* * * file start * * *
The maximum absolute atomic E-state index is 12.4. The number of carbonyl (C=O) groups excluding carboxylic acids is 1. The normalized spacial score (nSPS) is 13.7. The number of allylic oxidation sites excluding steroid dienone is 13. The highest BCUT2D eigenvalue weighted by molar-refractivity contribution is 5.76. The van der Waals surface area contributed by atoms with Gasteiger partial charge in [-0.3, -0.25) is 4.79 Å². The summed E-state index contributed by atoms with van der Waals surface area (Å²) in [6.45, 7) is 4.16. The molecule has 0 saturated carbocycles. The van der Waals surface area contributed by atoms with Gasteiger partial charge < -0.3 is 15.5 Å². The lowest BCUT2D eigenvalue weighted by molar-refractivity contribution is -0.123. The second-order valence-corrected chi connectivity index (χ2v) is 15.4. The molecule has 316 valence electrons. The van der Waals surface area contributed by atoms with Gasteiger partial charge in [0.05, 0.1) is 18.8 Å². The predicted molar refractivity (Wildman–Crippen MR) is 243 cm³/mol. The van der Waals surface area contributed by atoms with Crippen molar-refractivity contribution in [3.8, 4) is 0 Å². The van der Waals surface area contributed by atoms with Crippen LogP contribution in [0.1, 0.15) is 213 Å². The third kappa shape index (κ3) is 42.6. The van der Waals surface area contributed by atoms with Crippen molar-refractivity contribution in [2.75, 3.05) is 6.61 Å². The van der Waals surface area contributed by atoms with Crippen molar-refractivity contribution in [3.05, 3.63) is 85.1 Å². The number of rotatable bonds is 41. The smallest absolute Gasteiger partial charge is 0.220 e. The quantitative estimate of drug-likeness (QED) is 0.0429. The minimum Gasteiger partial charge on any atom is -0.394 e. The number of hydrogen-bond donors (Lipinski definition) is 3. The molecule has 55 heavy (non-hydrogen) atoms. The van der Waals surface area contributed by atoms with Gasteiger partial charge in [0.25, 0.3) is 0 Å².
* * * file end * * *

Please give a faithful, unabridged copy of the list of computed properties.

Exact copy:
The maximum absolute atomic E-state index is 12.4. The number of carbonyl (C=O) groups excluding carboxylic acids is 1. The normalized spacial score (nSPS) is 13.7. The number of allylic oxidation sites excluding steroid dienone is 13. The highest BCUT2D eigenvalue weighted by molar-refractivity contribution is 5.76. The van der Waals surface area contributed by atoms with Gasteiger partial charge in [-0.3, -0.25) is 4.79 Å². The summed E-state index contributed by atoms with van der Waals surface area (Å²) in [6.45, 7) is 4.16. The molecule has 0 saturated carbocycles. The van der Waals surface area contributed by atoms with Gasteiger partial charge < -0.3 is 15.5 Å². The lowest BCUT2D eigenvalue weighted by molar-refractivity contribution is -0.123. The second-order valence-corrected chi connectivity index (χ2v) is 15.4. The molecule has 316 valence electrons. The van der Waals surface area contributed by atoms with Gasteiger partial charge in [0.05, 0.1) is 18.8 Å². The predicted molar refractivity (Wildman–Crippen MR) is 243 cm³/mol. The van der Waals surface area contributed by atoms with Crippen molar-refractivity contribution in [3.8, 4) is 0 Å². The van der Waals surface area contributed by atoms with Crippen LogP contribution in [0.1, 0.15) is 213 Å². The third kappa shape index (κ3) is 42.6. The van der Waals surface area contributed by atoms with Crippen molar-refractivity contribution in [2.75, 3.05) is 6.61 Å². The van der Waals surface area contributed by atoms with Crippen molar-refractivity contribution in [3.05, 3.63) is 85.1 Å². The number of rotatable bonds is 41. The smallest absolute Gasteiger partial charge is 0.220 e. The quantitative estimate of drug-likeness (QED) is 0.0429. The minimum Gasteiger partial charge on any atom is -0.394 e. The number of hydrogen-bond donors (Lipinski definition) is 3. The molecule has 55 heavy (non-hydrogen) atoms. The van der Waals surface area contributed by atoms with Gasteiger partial charge in [0.25, 0.3) is 0 Å².